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Monthly Archives: October 2011

Nick Scott – 2011 IFBB Pro Wheelchair Championships

Published: October 19, 2011

Nick Scott – 2011 IFBB Pro Wheelchair Championships, October 15th, 2011 IFBB Professional Wheelchair Bodybuilders Houtson, Texas

Testing Micro-Electronic Stimulators for Spinal Cord Injuries

Published: October 18, 2011

A new wireless device to help victims of spinal cord injury is receiving attention in the research community. Mesut Sahin, PhD, associate professor, in the department of biomedical engineering at NJIT, recently has published and presented news of his findings to develop micro-electrical stimulators for individuals with spinal cord injuries.

The work, now in its third year of support from a four-year, $1.4 million National Institutes of Health (NIH) grant, has resulted in the development and testing of a technology known by its acronym, FLAMES (floating light activated micro-electrical stimulators). The technology, really a tiny semiconductor device, will eventually enable people with spinal cord injuries to restore some of the motor functions that are lost due to injury.

Growth Factor Therapy Alters Cells that Prevent Spinal Cord Repair

Published: October 18, 2011

COLUMBUS, Ohio – Scientists at The Ohio State University College of Medicine have discovered that cells in the spinal cord that prevent regeneration after a spinal cord injury (SCI) can be manipulated, through gene therapy, to become increasingly supportive of repair.

​The study, published yesterday (10/18) in the Journal of Neuroscience, shows that treating an injured adult spinal cord, by genetic delivery of a high-level growth factor found in the developing brain, can change the behavior of glial scar cells called astrocytes.

Control a Wheelchair by Biting and Blinking

Published: October 17, 2011

Imagine: You’re paralyzed from the neck down, a full-on quadriplegic with what doctors refer to as a “high level spinal cord injury.” How do you get around?

Kessler Foundation Identifies Six Participants to Test Ekso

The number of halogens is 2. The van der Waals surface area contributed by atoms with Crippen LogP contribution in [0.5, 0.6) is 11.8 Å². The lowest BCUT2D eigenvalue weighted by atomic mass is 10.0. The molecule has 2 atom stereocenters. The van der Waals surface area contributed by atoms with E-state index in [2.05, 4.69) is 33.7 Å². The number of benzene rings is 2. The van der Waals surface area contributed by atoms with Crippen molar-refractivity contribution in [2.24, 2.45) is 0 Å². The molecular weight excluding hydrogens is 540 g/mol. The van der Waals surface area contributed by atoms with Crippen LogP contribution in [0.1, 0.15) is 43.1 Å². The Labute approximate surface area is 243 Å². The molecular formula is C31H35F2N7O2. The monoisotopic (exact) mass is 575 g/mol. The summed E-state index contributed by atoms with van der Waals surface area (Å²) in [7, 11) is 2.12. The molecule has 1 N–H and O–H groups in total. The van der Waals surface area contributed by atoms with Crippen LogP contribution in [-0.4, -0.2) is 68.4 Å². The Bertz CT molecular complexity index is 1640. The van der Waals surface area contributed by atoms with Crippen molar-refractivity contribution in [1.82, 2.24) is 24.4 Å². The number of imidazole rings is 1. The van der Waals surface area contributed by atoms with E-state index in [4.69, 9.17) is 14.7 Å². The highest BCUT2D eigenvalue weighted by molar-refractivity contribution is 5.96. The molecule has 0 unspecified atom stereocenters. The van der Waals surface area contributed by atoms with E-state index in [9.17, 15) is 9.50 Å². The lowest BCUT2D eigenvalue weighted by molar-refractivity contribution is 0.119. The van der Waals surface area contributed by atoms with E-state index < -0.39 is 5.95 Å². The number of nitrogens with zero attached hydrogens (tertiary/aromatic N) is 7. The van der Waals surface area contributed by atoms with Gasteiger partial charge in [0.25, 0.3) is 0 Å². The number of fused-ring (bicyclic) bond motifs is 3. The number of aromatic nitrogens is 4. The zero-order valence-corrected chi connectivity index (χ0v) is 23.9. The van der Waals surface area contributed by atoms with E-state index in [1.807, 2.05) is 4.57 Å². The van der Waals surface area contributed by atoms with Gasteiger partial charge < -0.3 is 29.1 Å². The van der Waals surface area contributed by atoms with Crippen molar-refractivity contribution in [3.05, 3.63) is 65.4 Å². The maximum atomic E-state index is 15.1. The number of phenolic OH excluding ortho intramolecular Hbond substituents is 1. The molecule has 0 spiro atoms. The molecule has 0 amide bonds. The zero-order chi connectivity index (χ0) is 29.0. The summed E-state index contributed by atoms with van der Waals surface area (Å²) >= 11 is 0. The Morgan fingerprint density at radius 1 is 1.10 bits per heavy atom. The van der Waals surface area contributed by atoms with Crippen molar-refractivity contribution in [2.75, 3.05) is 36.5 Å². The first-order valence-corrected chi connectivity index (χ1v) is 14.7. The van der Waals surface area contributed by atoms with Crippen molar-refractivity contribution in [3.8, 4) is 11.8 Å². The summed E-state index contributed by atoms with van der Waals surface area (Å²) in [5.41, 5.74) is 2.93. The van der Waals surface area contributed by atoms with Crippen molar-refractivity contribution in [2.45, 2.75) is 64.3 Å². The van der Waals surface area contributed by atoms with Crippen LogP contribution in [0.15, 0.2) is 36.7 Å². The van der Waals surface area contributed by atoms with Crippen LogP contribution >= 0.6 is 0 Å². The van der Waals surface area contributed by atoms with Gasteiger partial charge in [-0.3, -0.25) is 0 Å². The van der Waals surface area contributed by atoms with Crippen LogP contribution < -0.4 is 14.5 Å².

Published: October 17, 2011

WEST ORANGE, N.J. — Kessler Foundation, in collaboration with Kessler Institute for Rehabilitation, announced that it has selected six participants for the Ekso exoskeleton investigational studies, which will commence October 17.   Made by Ekso Bionics, Ekso is a wearable, robotic, battery-powered exoskeleton that enables wheelchair users to stand and walk.

Ekso Bionics announced the rebranding of both its company name and product line on October 13, 2011. It was formerly known as Berkeley Bionics and the Ekso exoskeleton was formerly known as eLEGS.

Learning to Drive Again After a Spinal Cord Injury

Published: October 14, 2011

Courtney regains independence after a spinal cord injury by learning how to drive again.

Project Walk Announces New Certified Facility

Published: October 11, 2011

Step It Up Recovery Center becomes Project Walk Orlando

Longwood, FL – Project Walk Orlando would like to announce their recent name change from Step It Up Recovery Center. Project Walk Orlando is one of a handful of Project Walk® Certified Facilities in the U.S. After more than two years in business the local 501(c)3 non-profit organization decided to change their name to show their alliance with their parent company.

Spinal cord breakthrough with acne drug

Published: October 11, 2011

University of Calgary researchers working on a spinal cord injury treatment are getting some help from the Man in Motion.

The Rick Hansen Institute is helping to fund work on an old drug that shows new promise treating spinal cord injuries (SCI).

Dr. John Hurlbert, along with co-investigators Dr. Steven Casha and Dr. Voon Wee Yong have found that minocycline — originally used to treat acne — helps restore movement in patients suffering from SCI.

“We looked at this drug in a mouse model and the results were fascinating,” Hurlbert said.

Customized Assistive Devices for People With Spinal Cord Injuries

Published: October 11, 2011

The first active orthosis prototype, developed at the UPC, assists muscles affected by incomplete spinal cord injury.

A team from the Department of Mechanical Engineering and the Biomedical Engineering Research Centre (CREB) of the Universitat Politècnica de Catalunya. BarcelonaTech (UPC) has developed an active knee-ankle orthosis to assist gait in people with incomplete spinal cord injury. The project is being carried out in collaboration with the University of A Coruña and the University of Extremadura.

A New Hope for Treating Spinal Cord Injury: 5 Points on InVivo Therapeutics’ Technology

Published: October 11, 2011

InVivo Therapeutics, based in Cambridge, Mass., was founded to focus on research and development of treatment for patients with spinal cord injuries (SCI). Currently, there are no effective treatments for these patients, and much of the research focuses on treating the symptoms of SCI instead of the underlying pathology.

However, InVivo has focused its efforts on both regenerative medicine and neuroprotection. Its scaffolds are designed to mitigate inflammation and prevent further cell death after SCI as well as support the repair and neuroplasticity recovery process.

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